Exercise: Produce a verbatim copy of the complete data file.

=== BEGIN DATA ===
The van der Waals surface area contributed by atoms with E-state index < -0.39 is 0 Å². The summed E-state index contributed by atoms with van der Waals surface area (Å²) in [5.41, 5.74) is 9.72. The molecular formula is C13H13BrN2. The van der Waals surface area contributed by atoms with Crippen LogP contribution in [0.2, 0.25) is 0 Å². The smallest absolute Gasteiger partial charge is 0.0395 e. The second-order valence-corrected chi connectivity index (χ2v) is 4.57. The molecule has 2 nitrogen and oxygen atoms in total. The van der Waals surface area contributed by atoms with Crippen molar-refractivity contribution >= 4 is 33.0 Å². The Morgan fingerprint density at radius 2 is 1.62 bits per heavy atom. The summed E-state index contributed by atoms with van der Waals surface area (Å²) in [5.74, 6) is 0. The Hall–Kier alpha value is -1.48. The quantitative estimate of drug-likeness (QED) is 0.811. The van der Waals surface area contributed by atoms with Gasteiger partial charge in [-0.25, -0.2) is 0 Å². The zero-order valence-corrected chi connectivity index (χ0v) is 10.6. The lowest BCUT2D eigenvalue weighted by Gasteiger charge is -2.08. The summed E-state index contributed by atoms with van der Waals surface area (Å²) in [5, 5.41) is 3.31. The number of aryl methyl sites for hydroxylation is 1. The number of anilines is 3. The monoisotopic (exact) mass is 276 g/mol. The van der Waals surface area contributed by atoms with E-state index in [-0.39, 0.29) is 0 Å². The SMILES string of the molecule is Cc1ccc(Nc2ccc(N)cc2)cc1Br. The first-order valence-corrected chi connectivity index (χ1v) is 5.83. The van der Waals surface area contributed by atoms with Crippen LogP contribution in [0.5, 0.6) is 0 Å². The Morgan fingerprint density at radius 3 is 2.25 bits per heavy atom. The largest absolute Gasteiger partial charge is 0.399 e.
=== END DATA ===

The van der Waals surface area contributed by atoms with E-state index < -0.39 is 0 Å². The summed E-state index contributed by atoms with van der Waals surface area (Å²) in [5.41, 5.74) is 9.72. The molecular formula is C13H13BrN2. The van der Waals surface area contributed by atoms with Crippen LogP contribution in [0.2, 0.25) is 0 Å². The smallest absolute Gasteiger partial charge is 0.0395 e. The second-order valence-corrected chi connectivity index (χ2v) is 4.57. The molecule has 2 nitrogen and oxygen atoms in total. The van der Waals surface area contributed by atoms with Crippen molar-refractivity contribution >= 4 is 33.0 Å². The Morgan fingerprint density at radius 2 is 1.62 bits per heavy atom. The summed E-state index contributed by atoms with van der Waals surface area (Å²) in [5.74, 6) is 0. The Hall–Kier alpha value is -1.48. The quantitative estimate of drug-likeness (QED) is 0.811. The van der Waals surface area contributed by atoms with Gasteiger partial charge in [-0.25, -0.2) is 0 Å². The zero-order valence-corrected chi connectivity index (χ0v) is 10.6. The lowest BCUT2D eigenvalue weighted by Gasteiger charge is -2.08. The summed E-state index contributed by atoms with van der Waals surface area (Å²) in [5, 5.41) is 3.31. The number of aryl methyl sites for hydroxylation is 1. The number of anilines is 3. The monoisotopic (exact) mass is 276 g/mol. The van der Waals surface area contributed by atoms with E-state index in [-0.39, 0.29) is 0 Å². The SMILES string of the molecule is Cc1ccc(Nc2ccc(N)cc2)cc1Br. The first-order valence-corrected chi connectivity index (χ1v) is 5.83. The van der Waals surface area contributed by atoms with Crippen LogP contribution in [0.5, 0.6) is 0 Å². The Morgan fingerprint density at radius 3 is 2.25 bits per heavy atom. The largest absolute Gasteiger partial charge is 0.399 e.